La Grassa Brings Scope, Passion To Brilliant `Bite'
By Rick Kogan, Tribune Staff Writer.
The lumping together of the words performance and art is a common habit these days, an easy if often misguided attempt to label something that does not facilely fit a conventional category. Brilliantly unconventional, Denise La Grassa's one-woman show called "BITE" is performance and art.
It is exuberantly a performance, an hour and a few minutes of versatility in the form of sketches, songs, music (David Milney on saxophone and Eric Remschneider on cello), gifted physical comedy, pointed observation and humor. It is, with but one or two minor missteps, solidly art, an ambitious and thought-provoking show that takes a witty, with-it measure of this mad, mad world.
An eager and accessible stage presence, with her lithe body, expressive face and a wild red hair, La Grassa is poet-preacher-polemicist. And her show, playing once a week since the dark days of last December at the Bop Shop, is about a lot of things. Its foundation built primarily on large blocks of feminism, politics and religion, it is a show that expresses pain and anger but one that also has moments of delightful playfulness and encouraging humanity, spirituality and hope.
Alternately outraged and incredulous, the show takes apart the postures and pretensions of politicians in such sketches as "Senator Cramp" and "Mr. Mendacity"; skewers the news media in "Paxton Park" and the song "Electric Red"; and touches tender but terrifying truths of childhood "Hopscotch" and the devastating, almost surreal "Wouldn't Wanna Be in My Shoes," about an 11-year-old girl who is the mother of two children.
La Grassa's writing is always impassioned; the show contains moments of Swiftian satire, as when a character suggests a solution to the problem of homeless people: "Shrink them down and put them on the internet--Bye, Bye."
The show can be tough on members of the male species, as in the back-to-back sketches "Bachelor" and "Lonely Bachelor," with the title character "played" by a Teddy Bear. But, with equal-opportunity elan, this combo is followed by a take on female frivolousness, exemplified by a character ravenous for the issue of her "September Vogue," because she "can't go on living and not looking right."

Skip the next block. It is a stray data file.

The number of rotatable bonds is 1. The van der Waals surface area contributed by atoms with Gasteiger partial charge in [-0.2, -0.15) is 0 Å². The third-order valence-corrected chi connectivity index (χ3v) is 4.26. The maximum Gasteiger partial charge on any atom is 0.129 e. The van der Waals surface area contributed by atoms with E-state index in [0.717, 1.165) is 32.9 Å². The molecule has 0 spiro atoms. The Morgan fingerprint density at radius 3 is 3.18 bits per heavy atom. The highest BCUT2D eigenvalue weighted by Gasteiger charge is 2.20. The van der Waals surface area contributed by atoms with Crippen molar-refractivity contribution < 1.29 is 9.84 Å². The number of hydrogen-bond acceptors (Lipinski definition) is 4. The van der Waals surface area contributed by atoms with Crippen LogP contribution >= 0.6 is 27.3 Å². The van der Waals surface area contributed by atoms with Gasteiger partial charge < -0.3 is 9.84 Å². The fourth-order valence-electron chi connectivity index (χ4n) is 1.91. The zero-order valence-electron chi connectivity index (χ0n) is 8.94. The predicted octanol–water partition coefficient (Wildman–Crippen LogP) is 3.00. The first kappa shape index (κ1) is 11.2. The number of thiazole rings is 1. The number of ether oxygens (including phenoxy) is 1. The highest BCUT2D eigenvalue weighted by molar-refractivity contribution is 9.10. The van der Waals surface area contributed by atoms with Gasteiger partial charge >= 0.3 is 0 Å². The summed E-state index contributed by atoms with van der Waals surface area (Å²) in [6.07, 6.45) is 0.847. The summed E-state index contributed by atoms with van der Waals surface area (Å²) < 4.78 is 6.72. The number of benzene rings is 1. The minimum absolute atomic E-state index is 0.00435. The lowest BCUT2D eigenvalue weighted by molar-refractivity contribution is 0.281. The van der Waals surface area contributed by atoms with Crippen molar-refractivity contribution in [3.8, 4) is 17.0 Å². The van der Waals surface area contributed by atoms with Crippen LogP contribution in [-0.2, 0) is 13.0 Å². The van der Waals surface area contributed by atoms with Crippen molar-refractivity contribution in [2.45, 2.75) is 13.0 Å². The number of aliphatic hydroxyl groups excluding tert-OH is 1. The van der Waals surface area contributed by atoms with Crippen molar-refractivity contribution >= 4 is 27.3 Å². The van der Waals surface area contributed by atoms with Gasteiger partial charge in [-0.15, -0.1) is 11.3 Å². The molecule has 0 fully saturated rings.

Seamlessly changing characters, La Grassa delivers her word-rich sketches with rapid-fire urgency. It is a virtuoso performance from a grand talent.
As with all small-room one-person-show ventures, it is easy to underestimate, or even ignore, the contributions of others. But director Alexia J. Paul has done a thoughtful job of orchestrating the actress, allowing sketches to flow intelligently; the lighting design by Patrick Hudson is dramatic. The music is perfectly polished. And it all comes together beautifully in "BITE," which can be witnessed and savored and remembered for the ridiculously paltry price of $4--the best $4 you may ever spend.
BY JIM DeROGATIS Pop Music Critic
A veteran of the Second City Touring Company, suburban Chicago native Denise La Grassa made her mark in that talented troupe with a bit called "Make-A-Song," writing and performing tunes on the spot based on any topic the audience shouted out. That loose, carefree and immediate vibe still permeates her third album, the recent DIY release "April Dreams," but don't let it fool you into thinking the music is tossed-off.
With an impressive but never showy range and a self-assured, conversational delivery that brings to mind a jazzier Aimee Mann, La Grassa offers uniquely personal and melodically powerful takes on romance in standout originals such as "Yesterday's Replay" and "Best Day," while local producer Matt Thompson (the Mighty Blue Kings, Frisbee) captures the spare but perfect accompaniment of a four-piece backing band.
Denise La Grassa | Self Published
By Matthew Warnock
April Dreams is a sultry album of original pop/jazz vocal compositions by Illinois-based singer Denise La Grassa. Featuring the solid rhythm-section work of guitarist Scott Tipping, bassist Matt Thompson, drummer Gerald Dowd and pianist Ben Lewis, the album is both tasteful and emotionally engaging. With catchy melodies, a strong ensemble performance and well-written lyrics, April Dreams weaves its way through the entire spectrum of modern pop/jazz in a highly entertaining fashion.